Though not every region necessarily will follow the pattern, big mergers--in either the European Community or United States--have come unstuck in a way that suggests regulators are going to resist them.
Most recently, the EC blocked a proposed merger of Telefonica’s O2 and Hutchison Whampoa’s Three in the United Kingdom. No further thinking about big mergers in the U.S. mobile market has been thought about since the blocked Sprint merger with T-Mobile US.
In 2011 an AT&T acquisition of T-Mobile US was blocked. In 2002 a merger of DirecTV and EchoStar has prevented.
The proposed Comcast acquisition of Time Warner Cable likewise was nixed in 2014.
Nor has big merger opposition been confined to telecommunications. Since 1997, Staples and Office Depot have tried to merge twice, and been rejected twice. In 2016, Pfizer Inc.’s takeover of Allergan and Halliburton Co.’s purchase of Baker Hughes also have been prevented.
To be sure, some deals--such as the AT&T purchase of DirecTV, or the Charter Communications buy of Time Warner Cable--have been approved. In the former case, assets acquired did not alter the market structure in either fixed line or mobile businesses, and shuffled, but did not measurably restrict competition in the video entertainment market.
In the latter case, the combination did not trigger foundation of a new firm with more than 30 percent access of U.S. homes, the traditional trigger for antitrust action in the consumer video or telecommunications business.
At least for the moment, the pattern of behavior suggests that one avenue of growth that has been crucial for big telecom providers over the last decade--growth by acquisition--is closed, at least within the ranks of leading providers in the U.S. and European Union markets.
That is going to be a problem. Unable to grow by acquisition, and facing negative growth in their core markets, the leading service providers are going to suffer a possibly-prolonged period of stringent revenue growth in their domestic businesses.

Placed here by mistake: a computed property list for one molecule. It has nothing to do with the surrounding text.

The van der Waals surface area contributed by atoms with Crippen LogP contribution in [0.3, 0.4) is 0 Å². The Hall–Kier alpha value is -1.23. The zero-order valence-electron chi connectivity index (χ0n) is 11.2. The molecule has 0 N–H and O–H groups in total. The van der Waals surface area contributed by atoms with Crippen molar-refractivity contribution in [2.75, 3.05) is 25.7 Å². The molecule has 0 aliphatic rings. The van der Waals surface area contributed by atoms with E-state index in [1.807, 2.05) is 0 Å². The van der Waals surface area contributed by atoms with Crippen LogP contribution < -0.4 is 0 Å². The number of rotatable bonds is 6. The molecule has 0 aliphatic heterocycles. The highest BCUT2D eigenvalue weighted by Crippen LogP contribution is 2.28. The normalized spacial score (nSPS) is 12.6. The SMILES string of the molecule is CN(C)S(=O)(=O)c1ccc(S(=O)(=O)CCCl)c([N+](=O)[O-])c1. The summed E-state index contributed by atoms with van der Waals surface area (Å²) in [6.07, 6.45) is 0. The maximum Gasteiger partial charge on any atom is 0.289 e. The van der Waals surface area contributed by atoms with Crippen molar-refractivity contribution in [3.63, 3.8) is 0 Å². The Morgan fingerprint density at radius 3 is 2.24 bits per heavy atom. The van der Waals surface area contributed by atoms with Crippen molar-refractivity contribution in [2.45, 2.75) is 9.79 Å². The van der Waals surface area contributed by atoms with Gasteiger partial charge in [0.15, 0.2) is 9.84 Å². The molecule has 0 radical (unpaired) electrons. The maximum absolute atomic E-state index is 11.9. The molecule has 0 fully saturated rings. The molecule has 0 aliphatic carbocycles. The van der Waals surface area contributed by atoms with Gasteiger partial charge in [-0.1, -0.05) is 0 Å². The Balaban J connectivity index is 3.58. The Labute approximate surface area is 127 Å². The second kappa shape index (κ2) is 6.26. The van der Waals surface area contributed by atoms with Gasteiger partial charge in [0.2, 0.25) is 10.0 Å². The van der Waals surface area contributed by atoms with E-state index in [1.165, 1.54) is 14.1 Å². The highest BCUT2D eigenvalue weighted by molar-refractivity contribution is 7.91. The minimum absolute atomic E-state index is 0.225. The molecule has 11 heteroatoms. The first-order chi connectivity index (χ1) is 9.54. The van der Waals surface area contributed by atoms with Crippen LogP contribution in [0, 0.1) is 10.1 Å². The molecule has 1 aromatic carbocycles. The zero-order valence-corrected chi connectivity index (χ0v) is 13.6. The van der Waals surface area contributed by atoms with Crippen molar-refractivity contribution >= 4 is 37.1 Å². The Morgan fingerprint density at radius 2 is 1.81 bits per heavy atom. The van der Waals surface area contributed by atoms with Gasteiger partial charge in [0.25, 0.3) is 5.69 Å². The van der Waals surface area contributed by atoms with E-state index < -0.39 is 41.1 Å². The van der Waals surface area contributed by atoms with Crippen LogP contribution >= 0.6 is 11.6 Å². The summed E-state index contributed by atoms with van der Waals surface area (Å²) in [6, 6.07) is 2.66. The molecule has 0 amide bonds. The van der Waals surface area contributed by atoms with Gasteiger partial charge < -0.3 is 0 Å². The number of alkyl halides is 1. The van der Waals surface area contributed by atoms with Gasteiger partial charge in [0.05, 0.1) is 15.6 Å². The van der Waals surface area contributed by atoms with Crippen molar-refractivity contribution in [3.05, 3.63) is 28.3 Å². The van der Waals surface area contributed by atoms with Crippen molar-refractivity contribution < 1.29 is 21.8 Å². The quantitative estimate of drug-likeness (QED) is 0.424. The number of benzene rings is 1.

Sure, one can argue, new emphasis will have to be placed on growth by acquisition outside the home markets. And the already-intense search for brand new markets (Internet of Things, connected cars and so forth) will continue.
But nobody expects those new sources to have the bulk to displace eroding legacy revenue sources.
Hutchison is likely to fail in its bid to acquire Wind in Italy, as well.
But those are “within the silo” deals. It appears regulators are approving “outside the silo” deals.
In other words, AT&T could acquire the satellite video business of DirecTV because it was out of domain. BT could acquire EE for similar reasons (fixed line operator acquiring a mobile firm).
That suggests, at least for the time being, that leading telecom providers will not seek to acquire “in-silo” assets, but complementary out-of-silo assets. That might mean more fixed-mobile or mobile-video entertainment deals, across silos.
Alternatively, more acquisitions by access providers of content or app entities, non-facilities-based segment specialists (enterprise IT, non-consumer-facing assets, over the top apps and services) or growth internationally will happen.
But that path tends not to add much gross revenue, compared to what might be possible when an in-silo acquisition happens.
So firms might be forced to consider international acquisitions to increase revenue bulk, but avoid regulator opposition to a reduction of competition.Within domestic markets, we are likely to see more acquisitions outside the legacy core.